The 27Al/24Mg ratios of the Murchison and Murray chondrules range from 0.004 to 0.316, with most values being sub-chondritic to near-chondritic (27Al/24Mg ratio approximately 0.1 for bulk chondrites; e.g., Thrane et al. 2006). No variations in δ26Mg* from the terrestrial standard value are detectable in most of the chondrules measured here. Only two chondrules from Murchison show deviations in δ26Mg* that are slightly outside of our reported uncertainties. MRC1-45, with a sub-chondritic Al/Mg ratio, has a slight excess while MRC2-45, with a super-chondritic Al/Mg, has a slight deficit in δ26Mg* (Table 1) relative to bulk chondritic composition (δ26Mg* = −0.0010 ± 0.0023 at 27Al/24Mg ≈ 0.1; Thrane et al. 2006). The chondrule MRC2-39 (Fig. 1) has the highest 27Al/24Mg ratio of 0.316 but shows no resolvable 26Mg excess from the decay of 26Al (δ26Mg* = −0.01 ± 0.08‰) (Table 1).


Interlaboratory Comparison

There have been several recently published studies of the Mg isotopic compositions of terrestrial minerals and rocks as well as various types of meteorites and their components. These studies have focused on aspects such as assessing the degree of homogeneity of Mg isotopes in the solar nebula, defining the Mg isotope composition of the bulk silicate Earth (BSE), and characterizing the mass-dependent fractionation of Mg isotopes at high temperature to constrain the effects of planetary differentiation processes. Some studies concluded that there is little variation of Mg isotopes during magmatic differentiation between phases, such as pyroxene and olivine, within the same basalt (Handler et al. 2009; Yang et al. 2009) or during granite differentiation (Liu et al. 2010). However, Mg isotopic fractionation of as much as 3.6 × 10−2‰/amu/ºC was found experimentally in silicate melt by chemical and thermal diffusion (Richter et al. 2008). Detectable Mg, as well as Fe, isotopic variations were indeed found between spinel and olivine in mantle xenoliths (Young et al. 2009) and also within zoned olivine crystals from Hawaiian basalts (Teng et al. 2011). These differences in the Mg isotope composition between cogenetic minerals were interpreted as the consequence of the temperature dependence of isotopic exchange and thermal diffusion during magmatic differentiation. It was suggested that the Mg isotopic composition of the BSE is well represented by the average composition of all the chondrite groups (Bourdon et al. 2010; Chakrabarti and Jacobsen 2010; Teng et al. 2010a). Furthermore, these studies indicate homogeneity of Mg isotopes in the protoplanetary disk.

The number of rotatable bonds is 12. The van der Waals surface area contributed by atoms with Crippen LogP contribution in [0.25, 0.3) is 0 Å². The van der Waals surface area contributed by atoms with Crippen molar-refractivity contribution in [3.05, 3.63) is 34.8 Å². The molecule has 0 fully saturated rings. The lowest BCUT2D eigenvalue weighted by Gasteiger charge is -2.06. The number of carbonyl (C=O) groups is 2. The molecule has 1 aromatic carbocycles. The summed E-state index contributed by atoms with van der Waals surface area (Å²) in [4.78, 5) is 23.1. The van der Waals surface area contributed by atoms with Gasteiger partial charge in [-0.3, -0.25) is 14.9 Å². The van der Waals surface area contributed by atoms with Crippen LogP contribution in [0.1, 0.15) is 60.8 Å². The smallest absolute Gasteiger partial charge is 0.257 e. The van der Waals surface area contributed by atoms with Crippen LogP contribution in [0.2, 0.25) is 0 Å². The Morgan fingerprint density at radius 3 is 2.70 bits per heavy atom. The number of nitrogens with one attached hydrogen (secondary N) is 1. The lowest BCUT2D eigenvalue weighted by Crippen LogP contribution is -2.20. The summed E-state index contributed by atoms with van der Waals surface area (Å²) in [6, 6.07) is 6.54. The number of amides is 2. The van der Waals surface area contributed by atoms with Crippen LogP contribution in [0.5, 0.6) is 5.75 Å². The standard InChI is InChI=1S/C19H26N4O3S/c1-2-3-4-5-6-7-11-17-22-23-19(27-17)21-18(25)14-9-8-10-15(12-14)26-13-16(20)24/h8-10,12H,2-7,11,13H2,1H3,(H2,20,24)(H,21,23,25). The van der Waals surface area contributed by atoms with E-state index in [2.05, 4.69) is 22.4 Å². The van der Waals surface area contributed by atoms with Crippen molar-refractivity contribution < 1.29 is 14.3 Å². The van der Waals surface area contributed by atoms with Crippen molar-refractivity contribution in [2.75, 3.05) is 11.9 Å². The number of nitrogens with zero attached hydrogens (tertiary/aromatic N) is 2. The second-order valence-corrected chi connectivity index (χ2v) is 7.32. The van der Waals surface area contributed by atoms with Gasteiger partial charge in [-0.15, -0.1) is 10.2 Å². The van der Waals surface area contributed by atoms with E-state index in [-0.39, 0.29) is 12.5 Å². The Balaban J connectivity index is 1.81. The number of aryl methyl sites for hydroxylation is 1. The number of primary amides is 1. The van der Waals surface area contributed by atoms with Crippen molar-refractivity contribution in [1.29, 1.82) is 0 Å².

Nevertheless, some of these studies have shown that there are variations in the compositions of the same samples analyzed in different laboratories using different analytical protocols and mass spectrometers. Figure 3 shows a comparison of the Mg isotopic compositions of several rocks and minerals (all relative to the DSM-3 terrestrial Mg standard) measured in this study with those analyzed in several different laboratories. Specifically, the compositions reported here for San Carlos (homogenized powder prepared at Harvard University or SCOL Harvard) and Kilbourne Hole olivines, the BCR-2 basalt, and the Allende CV3 whole-rock sample are in agreement (within the typical 2SD errors) with those reported for the same samples in other previous studies, with the exception of two recent investigations (Chakrabarti and Jacobsen 2010; Schiller et al. 2010). While the study by Chakrabarti and Jacobsen (2010) reports systematically lighter Mg isotope compositions for all the terrestrial and bulk chondrite samples, with BSE at −0.54 ± 0.04‰ (2SE) similar to their average chondrite composition, the study by Schiller et al. (2010) finds a significantly heavier composition only for the BCR-2 terrestrial basalt at δ26Mg = −0.03 ± 0.19‰ (2SE, n = 18). Furthermore, although not plotted in Fig. 3, our measured Mg isotope composition for the D119 shale composite also agrees with that reported previously for this same sample by Teng et al. (2007). The reason for the apparent discrepancy between the data for silica-rich terrestrial samples reported by Chakrabarti and Jacobsen (2010) and the BCR-2 data reported by Schiller et al. (2010) on the one hand, and those from other recent studies (including ours) on the other hand, is unclear at present.